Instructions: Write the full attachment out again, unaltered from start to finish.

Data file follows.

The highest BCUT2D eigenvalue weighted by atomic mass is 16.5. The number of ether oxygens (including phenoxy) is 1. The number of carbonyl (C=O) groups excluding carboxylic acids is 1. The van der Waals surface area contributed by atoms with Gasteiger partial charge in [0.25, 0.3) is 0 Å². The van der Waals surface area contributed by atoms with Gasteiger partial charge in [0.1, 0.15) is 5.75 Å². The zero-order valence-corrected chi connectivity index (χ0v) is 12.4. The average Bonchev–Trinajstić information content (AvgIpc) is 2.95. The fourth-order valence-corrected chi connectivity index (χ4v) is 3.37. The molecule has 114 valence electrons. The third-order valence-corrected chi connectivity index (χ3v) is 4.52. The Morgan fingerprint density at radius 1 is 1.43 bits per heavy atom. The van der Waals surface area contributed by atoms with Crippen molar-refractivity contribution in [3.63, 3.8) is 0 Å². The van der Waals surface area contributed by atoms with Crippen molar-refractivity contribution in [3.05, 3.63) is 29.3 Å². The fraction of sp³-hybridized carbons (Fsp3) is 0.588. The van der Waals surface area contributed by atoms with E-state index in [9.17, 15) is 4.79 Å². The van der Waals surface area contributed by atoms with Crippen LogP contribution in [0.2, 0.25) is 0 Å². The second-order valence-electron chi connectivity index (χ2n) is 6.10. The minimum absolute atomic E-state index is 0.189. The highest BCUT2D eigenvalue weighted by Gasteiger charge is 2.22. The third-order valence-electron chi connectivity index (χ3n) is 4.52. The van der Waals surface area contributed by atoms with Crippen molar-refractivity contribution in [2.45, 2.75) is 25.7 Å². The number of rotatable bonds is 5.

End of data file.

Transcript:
The highest BCUT2D eigenvalue weighted by atomic mass is 16.5. The number of ether oxygens (including phenoxy) is 1. The number of carbonyl (C=O) groups excluding carboxylic acids is 1. The van der Waals surface area contributed by atoms with Gasteiger partial charge in [0.25, 0.3) is 0 Å². The van der Waals surface area contributed by atoms with Gasteiger partial charge in [0.1, 0.15) is 5.75 Å². The zero-order valence-corrected chi connectivity index (χ0v) is 12.4. The average Bonchev–Trinajstić information content (AvgIpc) is 2.95. The fourth-order valence-corrected chi connectivity index (χ4v) is 3.37. The molecule has 114 valence electrons. The third-order valence-corrected chi connectivity index (χ3v) is 4.52. The Morgan fingerprint density at radius 1 is 1.43 bits per heavy atom. The van der Waals surface area contributed by atoms with Crippen molar-refractivity contribution in [3.63, 3.8) is 0 Å². The van der Waals surface area contributed by atoms with Crippen molar-refractivity contribution in [3.05, 3.63) is 29.3 Å². The fraction of sp³-hybridized carbons (Fsp3) is 0.588. The van der Waals surface area contributed by atoms with E-state index in [9.17, 15) is 4.79 Å². The van der Waals surface area contributed by atoms with Crippen LogP contribution in [0.2, 0.25) is 0 Å². The second-order valence-electron chi connectivity index (χ2n) is 6.10. The minimum absolute atomic E-state index is 0.189. The highest BCUT2D eigenvalue weighted by Gasteiger charge is 2.22. The third-order valence-electron chi connectivity index (χ3n) is 4.52. The van der Waals surface area contributed by atoms with Crippen molar-refractivity contribution in [2.45, 2.75) is 25.7 Å². The number of rotatable bonds is 5.